December 10, 2005 2005 Spike Video Game Awards Best Action Game Peter Jackson's King Kong: The Official Game of the Movie Nominated
Designer of the Year Michel Ancel Nominated
Best Cast Peter Jackson's King Kong: The Official Game of the Movie Won
Best Video Game Based on a Movie Peter Jackson's King Kong: The Official Game of the Movie Won
Best Performance by a Female Naomi Watts as Ann Darrow Nominated
Best Performance by a Male Jack Black as Carl Denham Won
December 17, 2005 10th Satellite Awards Outstanding Game Based on a Previous Medium Peter Jackson's King Kong: The Official Game of the Movie Nominated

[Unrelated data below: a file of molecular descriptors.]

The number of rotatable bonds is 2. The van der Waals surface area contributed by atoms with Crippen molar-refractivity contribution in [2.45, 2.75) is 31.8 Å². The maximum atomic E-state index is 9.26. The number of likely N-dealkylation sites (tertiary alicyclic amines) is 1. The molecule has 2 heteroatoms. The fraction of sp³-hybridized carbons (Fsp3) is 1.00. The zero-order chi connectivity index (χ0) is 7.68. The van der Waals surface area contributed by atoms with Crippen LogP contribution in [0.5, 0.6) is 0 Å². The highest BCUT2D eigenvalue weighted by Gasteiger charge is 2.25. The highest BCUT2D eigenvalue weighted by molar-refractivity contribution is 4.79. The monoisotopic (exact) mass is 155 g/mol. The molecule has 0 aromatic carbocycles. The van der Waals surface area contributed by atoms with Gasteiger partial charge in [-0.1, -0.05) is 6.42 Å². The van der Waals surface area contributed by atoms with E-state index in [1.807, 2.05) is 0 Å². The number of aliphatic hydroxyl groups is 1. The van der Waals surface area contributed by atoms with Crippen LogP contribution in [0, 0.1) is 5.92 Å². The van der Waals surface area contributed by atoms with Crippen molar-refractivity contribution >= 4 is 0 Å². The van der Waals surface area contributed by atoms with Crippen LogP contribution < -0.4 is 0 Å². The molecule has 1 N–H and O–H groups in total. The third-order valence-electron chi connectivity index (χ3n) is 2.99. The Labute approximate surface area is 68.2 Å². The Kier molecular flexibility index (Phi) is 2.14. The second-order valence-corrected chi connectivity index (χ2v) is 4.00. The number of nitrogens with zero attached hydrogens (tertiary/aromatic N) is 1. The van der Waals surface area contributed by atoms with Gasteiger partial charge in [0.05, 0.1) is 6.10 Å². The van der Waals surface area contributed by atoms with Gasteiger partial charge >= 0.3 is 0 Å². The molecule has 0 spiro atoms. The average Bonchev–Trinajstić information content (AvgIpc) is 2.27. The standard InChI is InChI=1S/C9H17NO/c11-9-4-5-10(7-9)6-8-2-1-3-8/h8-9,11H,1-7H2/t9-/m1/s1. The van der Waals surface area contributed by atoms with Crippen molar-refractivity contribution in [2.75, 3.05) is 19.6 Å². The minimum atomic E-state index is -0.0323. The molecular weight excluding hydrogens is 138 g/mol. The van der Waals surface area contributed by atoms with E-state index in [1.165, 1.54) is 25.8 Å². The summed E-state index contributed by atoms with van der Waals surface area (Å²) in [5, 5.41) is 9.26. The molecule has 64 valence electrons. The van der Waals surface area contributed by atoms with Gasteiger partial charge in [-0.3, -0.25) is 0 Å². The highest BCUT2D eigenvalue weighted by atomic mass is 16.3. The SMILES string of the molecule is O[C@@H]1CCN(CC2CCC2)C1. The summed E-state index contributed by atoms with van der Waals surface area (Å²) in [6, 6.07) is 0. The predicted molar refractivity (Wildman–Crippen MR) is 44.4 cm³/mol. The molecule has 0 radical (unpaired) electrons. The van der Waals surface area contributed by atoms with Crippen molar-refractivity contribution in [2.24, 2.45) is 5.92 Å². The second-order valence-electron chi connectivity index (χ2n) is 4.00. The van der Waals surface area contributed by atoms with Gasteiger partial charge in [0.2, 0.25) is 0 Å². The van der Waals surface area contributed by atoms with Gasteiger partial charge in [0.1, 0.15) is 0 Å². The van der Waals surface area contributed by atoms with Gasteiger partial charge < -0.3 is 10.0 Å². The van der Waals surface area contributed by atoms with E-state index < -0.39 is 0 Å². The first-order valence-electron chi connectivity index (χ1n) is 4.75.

May 2, 2006 32nd Saturn Awards Best Video Game Release (Fantasy) Peter Jackson's King Kong: The Official Game of the Movie Nominated
2006 Interactive Achievement Awards Outstanding Achievement in Art Direction Ubisoft Nominated [53]
Outstanding Achievement in Game Design Nominated [53]
Outstanding Achievement in Sound Design Nominated [53]
Outstanding Achievement in Story and Character Development Nominated [53]


  1. ^ Ubisoft Bucharest developed the Microsoft Windows version, Phoenix Studio developed the PSP version and Ubisoft Casablanca developed the DS version.